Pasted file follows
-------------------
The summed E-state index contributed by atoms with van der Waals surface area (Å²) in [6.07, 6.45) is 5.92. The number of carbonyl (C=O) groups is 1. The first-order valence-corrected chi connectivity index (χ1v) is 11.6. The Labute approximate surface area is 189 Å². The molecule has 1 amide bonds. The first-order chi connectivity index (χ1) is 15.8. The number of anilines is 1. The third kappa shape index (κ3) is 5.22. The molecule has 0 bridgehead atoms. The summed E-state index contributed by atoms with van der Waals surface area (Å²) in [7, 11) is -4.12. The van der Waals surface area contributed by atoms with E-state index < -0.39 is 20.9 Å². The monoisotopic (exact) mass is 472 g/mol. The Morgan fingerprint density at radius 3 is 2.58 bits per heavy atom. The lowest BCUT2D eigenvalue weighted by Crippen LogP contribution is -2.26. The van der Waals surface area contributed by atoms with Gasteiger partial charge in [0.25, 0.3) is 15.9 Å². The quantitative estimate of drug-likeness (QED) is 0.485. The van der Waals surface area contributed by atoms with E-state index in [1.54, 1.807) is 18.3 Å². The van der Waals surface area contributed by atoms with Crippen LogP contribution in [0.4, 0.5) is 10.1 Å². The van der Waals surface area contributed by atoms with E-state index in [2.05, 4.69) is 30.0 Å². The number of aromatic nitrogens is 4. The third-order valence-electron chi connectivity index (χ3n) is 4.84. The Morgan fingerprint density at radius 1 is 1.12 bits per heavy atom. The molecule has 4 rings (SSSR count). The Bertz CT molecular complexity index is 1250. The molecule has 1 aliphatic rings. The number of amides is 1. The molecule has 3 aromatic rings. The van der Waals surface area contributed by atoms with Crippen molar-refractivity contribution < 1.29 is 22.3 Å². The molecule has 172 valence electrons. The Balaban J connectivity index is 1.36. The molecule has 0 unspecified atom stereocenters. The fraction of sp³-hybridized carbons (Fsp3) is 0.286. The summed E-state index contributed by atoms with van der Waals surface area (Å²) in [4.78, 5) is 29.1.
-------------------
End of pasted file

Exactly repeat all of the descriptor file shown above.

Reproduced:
The summed E-state index contributed by atoms with van der Waals surface area (Å²) in [6.07, 6.45) is 5.92. The number of carbonyl (C=O) groups is 1. The first-order valence-corrected chi connectivity index (χ1v) is 11.6. The Labute approximate surface area is 189 Å². The molecule has 1 amide bonds. The first-order chi connectivity index (χ1) is 15.8. The number of anilines is 1. The third kappa shape index (κ3) is 5.22. The molecule has 0 bridgehead atoms. The summed E-state index contributed by atoms with van der Waals surface area (Å²) in [7, 11) is -4.12. The van der Waals surface area contributed by atoms with E-state index < -0.39 is 20.9 Å². The monoisotopic (exact) mass is 472 g/mol. The Morgan fingerprint density at radius 3 is 2.58 bits per heavy atom. The lowest BCUT2D eigenvalue weighted by Crippen LogP contribution is -2.26. The van der Waals surface area contributed by atoms with Gasteiger partial charge in [0.25, 0.3) is 15.9 Å². The quantitative estimate of drug-likeness (QED) is 0.485. The van der Waals surface area contributed by atoms with E-state index in [1.54, 1.807) is 18.3 Å². The van der Waals surface area contributed by atoms with Crippen LogP contribution in [0.4, 0.5) is 10.1 Å². The van der Waals surface area contributed by atoms with E-state index in [2.05, 4.69) is 30.0 Å². The number of aromatic nitrogens is 4. The third-order valence-electron chi connectivity index (χ3n) is 4.84. The Morgan fingerprint density at radius 1 is 1.12 bits per heavy atom. The molecule has 4 rings (SSSR count). The Bertz CT molecular complexity index is 1250. The molecule has 1 aliphatic rings. The number of amides is 1. The molecule has 3 aromatic rings. The van der Waals surface area contributed by atoms with Crippen molar-refractivity contribution < 1.29 is 22.3 Å². The molecule has 172 valence electrons. The Balaban J connectivity index is 1.36. The molecule has 0 unspecified atom stereocenters. The fraction of sp³-hybridized carbons (Fsp3) is 0.286. The summed E-state index contributed by atoms with van der Waals surface area (Å²) in [4.78, 5) is 29.1.